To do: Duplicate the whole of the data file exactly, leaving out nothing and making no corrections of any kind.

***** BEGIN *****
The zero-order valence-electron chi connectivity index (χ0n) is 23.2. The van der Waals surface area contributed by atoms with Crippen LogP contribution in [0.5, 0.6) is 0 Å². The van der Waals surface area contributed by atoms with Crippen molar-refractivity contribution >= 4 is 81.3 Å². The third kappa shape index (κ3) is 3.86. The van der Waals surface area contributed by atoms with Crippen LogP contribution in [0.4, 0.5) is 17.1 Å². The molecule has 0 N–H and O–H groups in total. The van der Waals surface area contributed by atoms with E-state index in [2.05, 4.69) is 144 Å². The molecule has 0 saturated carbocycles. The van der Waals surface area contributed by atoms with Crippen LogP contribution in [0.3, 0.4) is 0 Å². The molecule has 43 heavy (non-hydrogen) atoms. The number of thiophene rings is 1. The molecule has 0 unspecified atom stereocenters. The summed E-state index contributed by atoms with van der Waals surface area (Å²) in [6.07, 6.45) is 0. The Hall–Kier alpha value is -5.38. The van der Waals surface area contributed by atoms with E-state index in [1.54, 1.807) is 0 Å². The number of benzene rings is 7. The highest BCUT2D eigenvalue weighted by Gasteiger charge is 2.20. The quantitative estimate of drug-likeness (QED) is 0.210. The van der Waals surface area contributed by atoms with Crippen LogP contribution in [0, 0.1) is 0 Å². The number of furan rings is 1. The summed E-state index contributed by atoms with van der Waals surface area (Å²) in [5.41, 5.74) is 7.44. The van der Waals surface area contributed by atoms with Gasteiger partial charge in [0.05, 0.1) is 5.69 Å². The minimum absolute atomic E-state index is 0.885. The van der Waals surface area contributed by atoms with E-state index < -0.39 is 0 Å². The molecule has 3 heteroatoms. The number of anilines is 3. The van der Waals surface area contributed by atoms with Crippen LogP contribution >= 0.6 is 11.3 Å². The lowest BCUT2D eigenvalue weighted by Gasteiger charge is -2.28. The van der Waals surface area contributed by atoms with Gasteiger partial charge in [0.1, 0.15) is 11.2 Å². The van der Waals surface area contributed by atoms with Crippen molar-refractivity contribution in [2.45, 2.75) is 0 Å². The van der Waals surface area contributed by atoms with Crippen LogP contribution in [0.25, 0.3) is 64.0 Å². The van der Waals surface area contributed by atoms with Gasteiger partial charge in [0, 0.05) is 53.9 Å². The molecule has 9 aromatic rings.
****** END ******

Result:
The zero-order valence-electron chi connectivity index (χ0n) is 23.2. The van der Waals surface area contributed by atoms with Crippen LogP contribution in [0.5, 0.6) is 0 Å². The van der Waals surface area contributed by atoms with Crippen molar-refractivity contribution >= 4 is 81.3 Å². The third kappa shape index (κ3) is 3.86. The van der Waals surface area contributed by atoms with Crippen LogP contribution in [0.4, 0.5) is 17.1 Å². The molecule has 0 N–H and O–H groups in total. The van der Waals surface area contributed by atoms with E-state index in [2.05, 4.69) is 144 Å². The molecule has 0 saturated carbocycles. The van der Waals surface area contributed by atoms with Crippen LogP contribution in [0.3, 0.4) is 0 Å². The molecule has 43 heavy (non-hydrogen) atoms. The number of thiophene rings is 1. The molecule has 0 unspecified atom stereocenters. The summed E-state index contributed by atoms with van der Waals surface area (Å²) in [6.07, 6.45) is 0. The Hall–Kier alpha value is -5.38. The van der Waals surface area contributed by atoms with E-state index in [1.54, 1.807) is 0 Å². The number of benzene rings is 7. The highest BCUT2D eigenvalue weighted by Gasteiger charge is 2.20. The quantitative estimate of drug-likeness (QED) is 0.210. The van der Waals surface area contributed by atoms with Crippen LogP contribution in [0, 0.1) is 0 Å². The number of furan rings is 1. The summed E-state index contributed by atoms with van der Waals surface area (Å²) in [5.41, 5.74) is 7.44. The van der Waals surface area contributed by atoms with Gasteiger partial charge in [0.05, 0.1) is 5.69 Å². The minimum absolute atomic E-state index is 0.885. The van der Waals surface area contributed by atoms with E-state index < -0.39 is 0 Å². The molecule has 3 heteroatoms. The number of anilines is 3. The van der Waals surface area contributed by atoms with Crippen LogP contribution >= 0.6 is 11.3 Å². The lowest BCUT2D eigenvalue weighted by Gasteiger charge is -2.28. The van der Waals surface area contributed by atoms with Gasteiger partial charge in [0.1, 0.15) is 11.2 Å². The van der Waals surface area contributed by atoms with Crippen molar-refractivity contribution in [2.45, 2.75) is 0 Å². The van der Waals surface area contributed by atoms with Crippen LogP contribution in [0.25, 0.3) is 64.0 Å². The van der Waals surface area contributed by atoms with Gasteiger partial charge in [0, 0.05) is 53.9 Å². The molecule has 9 aromatic rings.